But

Matthew 5: 43-45 

You have heard that it was said, “You shall love your neighbor and hate your enemy.” But I say to you, Love your enemies and pray for those who persecute you, so that you may be children of your Father in heaven.

We all have our reasons for how we live our lives.  Much of that reasoning operates below the surface of our movements and perceptions in the course of any given day.  There is a logic that abides within the habits of heart and mind that informs and sustains our assumptions, attitudes, and actions.  

Jesus has a knack for exposing and challenging the foundational logic of everyday life.  

“But, I say to you…”  

How ready, how able am I to hear the challenge Jesus poses to the underlying logic that justifies and determines my actions and attitudes day in and day out?

From our perch in the early 21st Century, we ponder how in the world so many who have gone before could have abided so much that we now find so utterly reprehensible:  the enslavement of fellow human beings and the fundamental logic that justified it and legitimated the degrading social practices in everyday life that extended well beyond the “end of slavery”, the logic that legitimated the inferiority of women and justified attitudes and actions that were pervasive in society, the underlying assumptions that would lead a people to enact a holocaust against the Jewish people.  As mystified as we may be about how such reasoning could have held sway over so many for so long, we know that such reasoning is not without traction in our day.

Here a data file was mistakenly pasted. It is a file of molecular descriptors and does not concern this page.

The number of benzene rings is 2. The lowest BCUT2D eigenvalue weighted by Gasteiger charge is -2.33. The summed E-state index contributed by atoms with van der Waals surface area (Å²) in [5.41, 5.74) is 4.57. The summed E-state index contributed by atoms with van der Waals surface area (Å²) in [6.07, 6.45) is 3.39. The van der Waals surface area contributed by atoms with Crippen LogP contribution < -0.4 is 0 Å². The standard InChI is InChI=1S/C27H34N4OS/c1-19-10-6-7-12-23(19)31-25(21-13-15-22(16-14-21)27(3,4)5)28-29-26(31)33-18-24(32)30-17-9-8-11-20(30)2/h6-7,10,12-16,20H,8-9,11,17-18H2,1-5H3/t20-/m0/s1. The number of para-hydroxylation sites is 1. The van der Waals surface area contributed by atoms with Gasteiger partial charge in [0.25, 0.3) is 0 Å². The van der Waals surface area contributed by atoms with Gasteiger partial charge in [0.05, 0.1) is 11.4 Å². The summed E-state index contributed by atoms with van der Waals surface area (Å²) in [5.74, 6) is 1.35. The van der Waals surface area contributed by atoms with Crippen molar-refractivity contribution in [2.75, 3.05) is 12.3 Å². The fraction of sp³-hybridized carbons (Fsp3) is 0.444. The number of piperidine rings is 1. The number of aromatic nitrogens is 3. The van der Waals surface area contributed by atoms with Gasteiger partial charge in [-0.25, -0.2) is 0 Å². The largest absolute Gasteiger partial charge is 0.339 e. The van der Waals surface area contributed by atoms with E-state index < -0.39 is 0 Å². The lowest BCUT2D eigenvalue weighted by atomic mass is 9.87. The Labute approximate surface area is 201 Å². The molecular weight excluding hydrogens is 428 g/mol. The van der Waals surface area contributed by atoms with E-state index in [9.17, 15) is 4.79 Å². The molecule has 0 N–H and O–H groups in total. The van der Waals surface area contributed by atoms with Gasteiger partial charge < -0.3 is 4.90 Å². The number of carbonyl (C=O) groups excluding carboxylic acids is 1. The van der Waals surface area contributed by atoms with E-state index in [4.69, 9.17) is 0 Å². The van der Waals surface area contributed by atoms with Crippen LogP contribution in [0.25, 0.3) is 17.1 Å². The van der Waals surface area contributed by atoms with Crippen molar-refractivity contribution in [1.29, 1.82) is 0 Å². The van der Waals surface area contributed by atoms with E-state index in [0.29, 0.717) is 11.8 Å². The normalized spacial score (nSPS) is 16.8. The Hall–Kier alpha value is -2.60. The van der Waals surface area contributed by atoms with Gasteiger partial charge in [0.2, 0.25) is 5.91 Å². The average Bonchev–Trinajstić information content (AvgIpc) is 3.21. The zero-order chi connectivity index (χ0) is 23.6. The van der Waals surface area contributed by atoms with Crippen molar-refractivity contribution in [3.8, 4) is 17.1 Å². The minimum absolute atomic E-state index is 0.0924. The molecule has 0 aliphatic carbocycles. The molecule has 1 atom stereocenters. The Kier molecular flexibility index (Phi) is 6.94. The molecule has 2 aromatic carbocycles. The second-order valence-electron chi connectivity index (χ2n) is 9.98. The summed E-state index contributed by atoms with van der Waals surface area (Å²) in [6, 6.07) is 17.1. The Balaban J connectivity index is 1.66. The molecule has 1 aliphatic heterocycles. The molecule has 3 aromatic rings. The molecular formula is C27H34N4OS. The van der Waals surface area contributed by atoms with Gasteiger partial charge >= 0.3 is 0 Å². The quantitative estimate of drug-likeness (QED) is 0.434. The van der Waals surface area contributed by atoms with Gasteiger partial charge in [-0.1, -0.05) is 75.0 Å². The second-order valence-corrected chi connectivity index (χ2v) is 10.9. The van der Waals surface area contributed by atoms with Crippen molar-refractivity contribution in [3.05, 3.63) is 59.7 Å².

Our need never diminishes to listen for that upending word, that inconvenient ‘but’ that interrupts our settled logic about God, ourselves, and our neighbor.

Prayer:  Gracious God, as I move through this day, expose where I have become unwilling to have my reasoning interrupted.  Amen.